Rising political risk in Turkey a reminder of EM vulnerability
On Monday morning, the Turkish lira, one of the most vulnerable emerging market (EM) currencies, fell more than 5 per cent against the US dollar before recovering slightly to finish the day’s trading session down 3.4 per cent - its worst one-day fall since the 2008 global financial crisis.
Turkey has been a focal point for concern for financial markets ever since the US Federal Reserve signalled in May 2013 that it planned to end its programme of quantitative easing (QE). Investors have been particularly concerned about the country’s large current account deficit – still close to 6 per cent of gross domestic product - and the lack of inflation-fighting credibility on the part of Turkey’s central bank.
Yet for much of last year, investors were willing to turn a blind eye to these vulnerabilities, partly because of the complacency generated by heightened expectations that the European Central Bank (ECB) would launch its own QE programme, which it eventually did in March.
However the Justice and Development Party’s loss of its parliamentary majority in a general election on Sunday has knocked sentiment, which had already deteriorated in the run-up to the ballot, with the lira down 18 per cent against the US dollar this year.
The escalation in political risk is making investors a lot more sensitive to Turkey’s economic woes.
This is a reminder that EMs are more vulnerable to political instability than advanced economies, largely because political risk is still deemed to be a more important determinant of both investor sentiment and the creditworthiness of developing economies - even though the economic fundamentals of many EMs are now stronger than those of most advanced economies.
Brazil, which has long suffered from severe fiscal and structural economic problems, saw the yield on its local 10-year bond collapse from more than 17 per cent at the end of 2008 to less than 10 per cent by the end of 2012 partly because of the political stability it enjoyed under its popular former president, Luiz Inacio Lula da Silva. Now that political conditions have deteriorated significantly - Lula’s successor, Dilma Rousseff, has been severely wounded by a high-profile corruption scandal and a collapse in growth - investors are suddenly paying more attention to Brazil’s troubles.
Conversely, countries which have a good “reform story” to tell are better able to mask their economic vulnerabilities - or are at least given the benefit of the doubt by investors. India, which suffers from deep-seated structural and institutional problems, is benefiting from investors’ faith in Narendra Modi, its charismatic prime minister, who has pledged to implement far-reaching reforms despite making only limited progress in his first year in office.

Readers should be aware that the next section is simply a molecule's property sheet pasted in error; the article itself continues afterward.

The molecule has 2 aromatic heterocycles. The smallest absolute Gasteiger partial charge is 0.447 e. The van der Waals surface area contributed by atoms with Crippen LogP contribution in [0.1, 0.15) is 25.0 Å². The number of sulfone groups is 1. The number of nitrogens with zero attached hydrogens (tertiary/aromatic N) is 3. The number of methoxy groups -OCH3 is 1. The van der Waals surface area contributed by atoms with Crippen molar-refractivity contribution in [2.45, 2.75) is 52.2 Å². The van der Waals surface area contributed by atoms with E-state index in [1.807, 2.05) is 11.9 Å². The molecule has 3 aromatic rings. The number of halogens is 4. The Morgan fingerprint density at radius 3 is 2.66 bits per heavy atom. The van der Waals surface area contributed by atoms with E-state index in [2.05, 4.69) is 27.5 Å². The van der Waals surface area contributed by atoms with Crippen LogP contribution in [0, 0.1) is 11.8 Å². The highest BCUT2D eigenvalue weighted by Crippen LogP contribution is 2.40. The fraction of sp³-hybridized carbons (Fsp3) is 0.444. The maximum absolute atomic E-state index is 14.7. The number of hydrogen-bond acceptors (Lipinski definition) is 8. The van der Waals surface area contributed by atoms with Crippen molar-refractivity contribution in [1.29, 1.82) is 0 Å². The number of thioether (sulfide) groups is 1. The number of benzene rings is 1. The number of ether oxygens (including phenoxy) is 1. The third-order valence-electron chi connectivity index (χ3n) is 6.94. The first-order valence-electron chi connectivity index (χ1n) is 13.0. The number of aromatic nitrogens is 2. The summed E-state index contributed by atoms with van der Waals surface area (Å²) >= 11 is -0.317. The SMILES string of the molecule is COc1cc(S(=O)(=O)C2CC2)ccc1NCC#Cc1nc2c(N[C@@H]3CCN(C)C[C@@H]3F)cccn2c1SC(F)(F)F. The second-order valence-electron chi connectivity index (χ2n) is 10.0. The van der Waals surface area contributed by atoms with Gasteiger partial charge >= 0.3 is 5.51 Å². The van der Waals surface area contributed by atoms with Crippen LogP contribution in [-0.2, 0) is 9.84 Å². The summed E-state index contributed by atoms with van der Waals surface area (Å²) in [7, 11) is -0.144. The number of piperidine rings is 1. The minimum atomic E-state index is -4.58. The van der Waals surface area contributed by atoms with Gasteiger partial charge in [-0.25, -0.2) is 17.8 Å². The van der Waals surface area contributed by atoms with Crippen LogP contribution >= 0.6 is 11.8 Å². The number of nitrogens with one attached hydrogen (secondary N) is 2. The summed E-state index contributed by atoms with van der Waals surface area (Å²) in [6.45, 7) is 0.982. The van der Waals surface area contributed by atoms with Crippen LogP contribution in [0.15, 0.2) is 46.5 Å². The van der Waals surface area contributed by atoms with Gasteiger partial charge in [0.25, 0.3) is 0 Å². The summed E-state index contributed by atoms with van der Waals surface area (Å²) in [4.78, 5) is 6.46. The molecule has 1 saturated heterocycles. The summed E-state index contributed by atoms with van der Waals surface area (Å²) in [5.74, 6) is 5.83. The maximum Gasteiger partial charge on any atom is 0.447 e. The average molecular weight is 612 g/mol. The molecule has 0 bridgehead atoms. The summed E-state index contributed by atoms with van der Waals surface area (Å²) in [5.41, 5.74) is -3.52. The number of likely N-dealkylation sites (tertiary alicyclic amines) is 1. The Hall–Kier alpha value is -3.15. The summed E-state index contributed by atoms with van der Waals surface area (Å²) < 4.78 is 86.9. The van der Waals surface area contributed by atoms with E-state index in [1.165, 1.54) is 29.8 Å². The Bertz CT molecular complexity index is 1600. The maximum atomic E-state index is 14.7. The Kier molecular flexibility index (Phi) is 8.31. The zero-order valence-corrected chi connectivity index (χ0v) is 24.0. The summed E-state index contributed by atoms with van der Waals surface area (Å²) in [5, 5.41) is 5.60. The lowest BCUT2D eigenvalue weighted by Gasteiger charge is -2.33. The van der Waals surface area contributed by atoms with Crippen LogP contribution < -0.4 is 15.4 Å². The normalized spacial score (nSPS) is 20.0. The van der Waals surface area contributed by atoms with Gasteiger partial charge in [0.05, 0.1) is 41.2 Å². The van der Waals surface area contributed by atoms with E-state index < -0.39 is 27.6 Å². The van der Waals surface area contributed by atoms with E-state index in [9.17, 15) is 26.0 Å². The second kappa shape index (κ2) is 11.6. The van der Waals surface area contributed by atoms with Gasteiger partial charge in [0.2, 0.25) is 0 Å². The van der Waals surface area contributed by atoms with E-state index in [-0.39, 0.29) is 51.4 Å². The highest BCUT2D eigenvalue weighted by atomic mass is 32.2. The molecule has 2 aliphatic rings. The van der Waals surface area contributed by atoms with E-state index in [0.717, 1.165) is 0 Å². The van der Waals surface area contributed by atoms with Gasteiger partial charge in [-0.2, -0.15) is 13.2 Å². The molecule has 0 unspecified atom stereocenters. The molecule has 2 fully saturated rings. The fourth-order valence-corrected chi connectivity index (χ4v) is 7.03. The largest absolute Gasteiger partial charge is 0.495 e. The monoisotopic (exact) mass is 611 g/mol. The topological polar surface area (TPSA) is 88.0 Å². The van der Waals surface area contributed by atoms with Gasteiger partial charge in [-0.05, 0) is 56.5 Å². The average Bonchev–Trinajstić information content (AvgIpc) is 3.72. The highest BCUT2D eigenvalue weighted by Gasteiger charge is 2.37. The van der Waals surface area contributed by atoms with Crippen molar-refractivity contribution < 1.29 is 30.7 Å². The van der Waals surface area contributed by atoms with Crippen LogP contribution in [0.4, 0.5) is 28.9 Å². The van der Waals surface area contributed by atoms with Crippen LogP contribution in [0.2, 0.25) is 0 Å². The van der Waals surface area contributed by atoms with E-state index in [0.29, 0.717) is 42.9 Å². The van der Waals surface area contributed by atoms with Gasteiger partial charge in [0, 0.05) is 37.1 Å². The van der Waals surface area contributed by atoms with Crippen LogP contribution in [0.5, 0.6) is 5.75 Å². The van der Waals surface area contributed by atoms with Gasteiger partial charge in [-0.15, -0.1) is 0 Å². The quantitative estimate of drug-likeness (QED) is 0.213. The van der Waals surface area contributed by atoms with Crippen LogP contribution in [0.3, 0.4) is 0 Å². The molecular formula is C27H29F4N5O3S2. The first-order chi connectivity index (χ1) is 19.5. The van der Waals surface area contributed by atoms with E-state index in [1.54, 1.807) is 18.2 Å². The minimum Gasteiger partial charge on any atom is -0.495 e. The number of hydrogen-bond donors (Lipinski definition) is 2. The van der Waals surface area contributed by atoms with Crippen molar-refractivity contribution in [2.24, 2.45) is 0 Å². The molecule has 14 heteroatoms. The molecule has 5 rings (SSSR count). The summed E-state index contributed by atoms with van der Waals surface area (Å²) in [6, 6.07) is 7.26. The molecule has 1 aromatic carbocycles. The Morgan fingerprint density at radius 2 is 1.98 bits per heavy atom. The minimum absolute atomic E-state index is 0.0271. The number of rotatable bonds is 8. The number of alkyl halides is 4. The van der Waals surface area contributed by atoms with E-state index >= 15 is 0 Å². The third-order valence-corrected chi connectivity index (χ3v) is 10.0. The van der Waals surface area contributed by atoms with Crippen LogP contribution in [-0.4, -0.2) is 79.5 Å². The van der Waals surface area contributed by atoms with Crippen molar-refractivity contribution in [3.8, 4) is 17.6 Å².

Investors in EMs also prize political stability over political governance - particularly when it is accompanied by buoyant growth. While mainland China is the most prominent example, many investors breathed a sigh of relief when six months of debilitating protests in Thailand culminated in a military coup in May last year.
Yet it would be wrong to claim that politics is the most important determinant of sentiment towards EMs.
The economic fundamentals of many developing economies have improved significantly over the past 15 years or so. Countries like Chile, Poland and even oil-dependent Malaysia – all three of which enjoy upper investment grade credit ratings - are much less affected by political uncertainty because of the strength of their policy regimes.
Just as importantly, the ownership structure of EM debt has changed dramatically over the past decade or so. The bulk of EM local bonds are now held by domestic and foreign institutional investors who have a deeper knowledge of developing economies and are more likely to take a longer-term view.
Not only have the underlying fundamentals of most EMs improved but developing economies benefit from a more mature and committed investor base.
It is also difficult to disentangle the determinants of sentiment towards EMs.
Turkey may be suffering a bout of political turmoil but it is also one of the EMs most at risk from a tightening in US monetary policy because of its heavy dependence on speculative capital inflows to fund its current account deficit.
Political risk clearly matters more in EMs - particularly in the case of countries with weak fundamentals - but it’s just one of several factors shaping sentiment and determining sovereign creditworthiness.
The stronger the fundamentals, the less worrisome the politics – a lesson Turkey would do well to heed.
Nicholas Spiro is managing director of Spiro Sovereign Strategy